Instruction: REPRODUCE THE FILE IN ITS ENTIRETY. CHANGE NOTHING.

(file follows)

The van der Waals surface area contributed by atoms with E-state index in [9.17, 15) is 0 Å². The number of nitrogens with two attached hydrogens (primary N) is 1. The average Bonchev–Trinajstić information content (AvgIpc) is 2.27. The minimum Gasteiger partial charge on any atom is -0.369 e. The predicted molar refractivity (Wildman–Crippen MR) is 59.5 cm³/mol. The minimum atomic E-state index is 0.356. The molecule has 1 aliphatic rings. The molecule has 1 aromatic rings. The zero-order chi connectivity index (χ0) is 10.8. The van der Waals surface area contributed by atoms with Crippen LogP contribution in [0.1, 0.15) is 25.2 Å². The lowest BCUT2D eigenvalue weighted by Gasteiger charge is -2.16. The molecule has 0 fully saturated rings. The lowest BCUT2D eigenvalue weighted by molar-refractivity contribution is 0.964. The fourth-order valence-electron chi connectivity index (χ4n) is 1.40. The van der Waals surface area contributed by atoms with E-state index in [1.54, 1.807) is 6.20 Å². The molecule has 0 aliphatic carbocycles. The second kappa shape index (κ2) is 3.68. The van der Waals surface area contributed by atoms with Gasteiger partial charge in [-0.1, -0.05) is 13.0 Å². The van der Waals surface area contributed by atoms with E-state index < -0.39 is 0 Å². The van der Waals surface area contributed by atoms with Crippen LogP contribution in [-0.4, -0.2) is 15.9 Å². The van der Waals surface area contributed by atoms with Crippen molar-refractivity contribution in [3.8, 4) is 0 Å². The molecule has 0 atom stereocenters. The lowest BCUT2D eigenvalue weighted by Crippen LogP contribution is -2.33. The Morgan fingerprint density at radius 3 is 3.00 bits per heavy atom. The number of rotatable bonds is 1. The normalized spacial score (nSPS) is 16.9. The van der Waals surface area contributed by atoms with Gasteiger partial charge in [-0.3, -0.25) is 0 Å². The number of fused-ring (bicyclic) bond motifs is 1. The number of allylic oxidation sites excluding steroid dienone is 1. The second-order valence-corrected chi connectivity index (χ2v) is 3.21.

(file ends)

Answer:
The van der Waals surface area contributed by atoms with E-state index in [9.17, 15) is 0 Å². The number of nitrogens with two attached hydrogens (primary N) is 1. The average Bonchev–Trinajstić information content (AvgIpc) is 2.27. The minimum Gasteiger partial charge on any atom is -0.369 e. The predicted molar refractivity (Wildman–Crippen MR) is 59.5 cm³/mol. The minimum atomic E-state index is 0.356. The molecule has 1 aliphatic rings. The molecule has 1 aromatic rings. The zero-order chi connectivity index (χ0) is 10.8. The van der Waals surface area contributed by atoms with Crippen LogP contribution in [0.1, 0.15) is 25.2 Å². The lowest BCUT2D eigenvalue weighted by Gasteiger charge is -2.16. The molecule has 0 fully saturated rings. The lowest BCUT2D eigenvalue weighted by molar-refractivity contribution is 0.964. The fourth-order valence-electron chi connectivity index (χ4n) is 1.40. The van der Waals surface area contributed by atoms with E-state index in [1.54, 1.807) is 6.20 Å². The molecule has 0 aliphatic carbocycles. The second kappa shape index (κ2) is 3.68. The van der Waals surface area contributed by atoms with Gasteiger partial charge in [-0.1, -0.05) is 13.0 Å². The van der Waals surface area contributed by atoms with E-state index < -0.39 is 0 Å². The van der Waals surface area contributed by atoms with Crippen LogP contribution in [-0.4, -0.2) is 15.9 Å². The van der Waals surface area contributed by atoms with Crippen molar-refractivity contribution in [3.8, 4) is 0 Å². The molecule has 0 atom stereocenters. The lowest BCUT2D eigenvalue weighted by Crippen LogP contribution is -2.33. The Morgan fingerprint density at radius 3 is 3.00 bits per heavy atom. The number of rotatable bonds is 1. The normalized spacial score (nSPS) is 16.9. The van der Waals surface area contributed by atoms with Gasteiger partial charge in [-0.3, -0.25) is 0 Å². The number of fused-ring (bicyclic) bond motifs is 1. The number of allylic oxidation sites excluding steroid dienone is 1. The second-order valence-corrected chi connectivity index (χ2v) is 3.21.